Strengths: Swope had a dynamite combine, running a 4.34 40-yard dash, which put him in the top five at receiver. He's far from just being a track star, though, putting up consistent numbers throughout his career in College Station, with over 70 receptions and 800 yards in each of the past three seasons.

He's not incredibly big, but at 6'0" and 205 pounds, he's still bigger than most NFL cornerbacks. His stocky frame translates well to the field and also makes him a solid blocker in the running game.

He is well versed in running all the short and intermediate routes he'll be asked to run as part of the Bills' West Coast offense, and his quickness allows him to gain separation on those routes.

Weaknesses: His long speed doesn't necessarily translate perfectly to the field—he's not going to blow by defenders on a consistent basis. He doesn't have the quickness to elude defensive backs in the open field, and he doesn't have the strength to run over linebackers and safeties over the middle.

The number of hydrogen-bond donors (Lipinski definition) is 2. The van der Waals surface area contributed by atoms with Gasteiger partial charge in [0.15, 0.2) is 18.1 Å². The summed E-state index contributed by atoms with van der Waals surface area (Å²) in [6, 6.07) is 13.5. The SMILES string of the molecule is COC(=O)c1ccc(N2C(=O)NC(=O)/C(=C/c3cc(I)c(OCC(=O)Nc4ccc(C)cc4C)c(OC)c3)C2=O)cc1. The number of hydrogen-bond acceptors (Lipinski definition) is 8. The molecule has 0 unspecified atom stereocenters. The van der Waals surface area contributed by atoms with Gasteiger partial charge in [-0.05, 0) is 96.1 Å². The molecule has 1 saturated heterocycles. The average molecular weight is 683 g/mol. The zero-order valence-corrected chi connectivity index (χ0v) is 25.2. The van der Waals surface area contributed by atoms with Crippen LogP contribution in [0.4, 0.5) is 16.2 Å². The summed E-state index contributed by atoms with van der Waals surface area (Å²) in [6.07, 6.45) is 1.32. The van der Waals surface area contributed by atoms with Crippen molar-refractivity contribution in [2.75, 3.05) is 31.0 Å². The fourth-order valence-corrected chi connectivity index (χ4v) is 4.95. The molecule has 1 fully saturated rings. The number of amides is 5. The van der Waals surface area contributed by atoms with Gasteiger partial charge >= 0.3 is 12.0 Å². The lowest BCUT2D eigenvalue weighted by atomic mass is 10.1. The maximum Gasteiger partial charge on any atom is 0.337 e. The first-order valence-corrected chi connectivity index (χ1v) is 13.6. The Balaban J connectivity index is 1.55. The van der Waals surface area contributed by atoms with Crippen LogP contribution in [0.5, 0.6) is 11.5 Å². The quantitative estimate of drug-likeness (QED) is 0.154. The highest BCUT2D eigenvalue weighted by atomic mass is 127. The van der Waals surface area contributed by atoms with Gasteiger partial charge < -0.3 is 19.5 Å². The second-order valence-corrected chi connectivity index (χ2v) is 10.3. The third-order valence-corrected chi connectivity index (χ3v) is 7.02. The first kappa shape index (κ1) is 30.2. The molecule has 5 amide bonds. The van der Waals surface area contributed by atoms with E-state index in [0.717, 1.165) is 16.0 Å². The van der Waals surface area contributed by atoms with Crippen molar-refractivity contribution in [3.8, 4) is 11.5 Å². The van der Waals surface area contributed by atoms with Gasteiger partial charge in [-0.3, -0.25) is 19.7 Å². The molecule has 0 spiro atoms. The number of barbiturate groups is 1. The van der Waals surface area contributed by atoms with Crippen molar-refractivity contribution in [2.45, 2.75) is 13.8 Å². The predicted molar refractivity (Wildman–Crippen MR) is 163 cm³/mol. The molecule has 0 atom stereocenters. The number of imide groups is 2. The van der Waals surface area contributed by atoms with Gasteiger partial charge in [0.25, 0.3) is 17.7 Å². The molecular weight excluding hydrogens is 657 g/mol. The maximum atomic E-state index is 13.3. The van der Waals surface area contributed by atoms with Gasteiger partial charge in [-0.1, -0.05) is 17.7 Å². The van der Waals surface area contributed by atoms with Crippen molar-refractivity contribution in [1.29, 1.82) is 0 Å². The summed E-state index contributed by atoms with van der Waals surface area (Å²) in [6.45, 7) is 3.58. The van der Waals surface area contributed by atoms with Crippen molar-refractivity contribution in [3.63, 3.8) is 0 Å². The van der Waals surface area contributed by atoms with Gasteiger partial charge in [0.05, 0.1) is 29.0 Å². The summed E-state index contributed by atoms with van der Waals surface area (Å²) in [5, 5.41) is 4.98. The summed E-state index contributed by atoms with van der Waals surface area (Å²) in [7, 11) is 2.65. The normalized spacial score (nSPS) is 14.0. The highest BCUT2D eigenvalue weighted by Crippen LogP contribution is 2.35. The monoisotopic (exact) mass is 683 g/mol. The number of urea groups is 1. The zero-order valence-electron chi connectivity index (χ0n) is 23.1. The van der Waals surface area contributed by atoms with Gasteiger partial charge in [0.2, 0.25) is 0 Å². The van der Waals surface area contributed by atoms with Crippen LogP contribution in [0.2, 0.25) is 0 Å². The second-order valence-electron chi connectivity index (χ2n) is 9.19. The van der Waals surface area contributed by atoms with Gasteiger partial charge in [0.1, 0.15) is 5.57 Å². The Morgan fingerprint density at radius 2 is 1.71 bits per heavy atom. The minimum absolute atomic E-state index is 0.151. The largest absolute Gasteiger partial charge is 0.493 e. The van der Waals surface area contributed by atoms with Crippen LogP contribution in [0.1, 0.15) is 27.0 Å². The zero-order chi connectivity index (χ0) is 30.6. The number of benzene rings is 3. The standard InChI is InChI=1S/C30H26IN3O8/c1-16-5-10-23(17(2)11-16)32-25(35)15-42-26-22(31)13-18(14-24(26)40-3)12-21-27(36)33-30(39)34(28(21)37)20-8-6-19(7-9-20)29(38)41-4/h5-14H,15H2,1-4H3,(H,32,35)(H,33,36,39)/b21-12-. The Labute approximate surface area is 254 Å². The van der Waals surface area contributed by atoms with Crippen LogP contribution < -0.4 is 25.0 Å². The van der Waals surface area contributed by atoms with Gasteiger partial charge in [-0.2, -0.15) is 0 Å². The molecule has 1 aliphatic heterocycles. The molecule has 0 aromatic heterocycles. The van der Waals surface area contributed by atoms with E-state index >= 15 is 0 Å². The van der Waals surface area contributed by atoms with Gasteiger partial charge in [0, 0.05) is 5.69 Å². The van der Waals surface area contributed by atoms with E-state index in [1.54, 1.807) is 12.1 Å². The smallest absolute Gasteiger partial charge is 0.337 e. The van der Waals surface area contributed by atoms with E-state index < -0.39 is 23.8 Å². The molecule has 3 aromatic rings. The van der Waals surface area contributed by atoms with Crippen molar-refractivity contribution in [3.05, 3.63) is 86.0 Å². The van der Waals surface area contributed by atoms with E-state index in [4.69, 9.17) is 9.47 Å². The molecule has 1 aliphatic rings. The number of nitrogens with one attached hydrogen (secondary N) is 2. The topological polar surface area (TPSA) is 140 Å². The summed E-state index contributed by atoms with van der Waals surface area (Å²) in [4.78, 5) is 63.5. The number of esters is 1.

In addition to adding a little size to his frame, Swope could stand to improve his physicality both in running routes and in blocking.

Aaron Dobson, Marshall

Height: 6'3"

Weight: 210 lbs.

Projected Round: late third to early fourth

Strengths: Dobson is the first receiver on this list who stands more than 6'0" tall. He uses his long frame to make difficult catches in jump-ball situations. Best of all, he does it with his hands and not with his body. He has route-running savvy and does a good job setting up his routes. 

He's slender, but there is some physicality to his game, as he consistently beats press coverage at the line of scrimmage, makes catches with defenders draped on him and fights through contact for extra yards.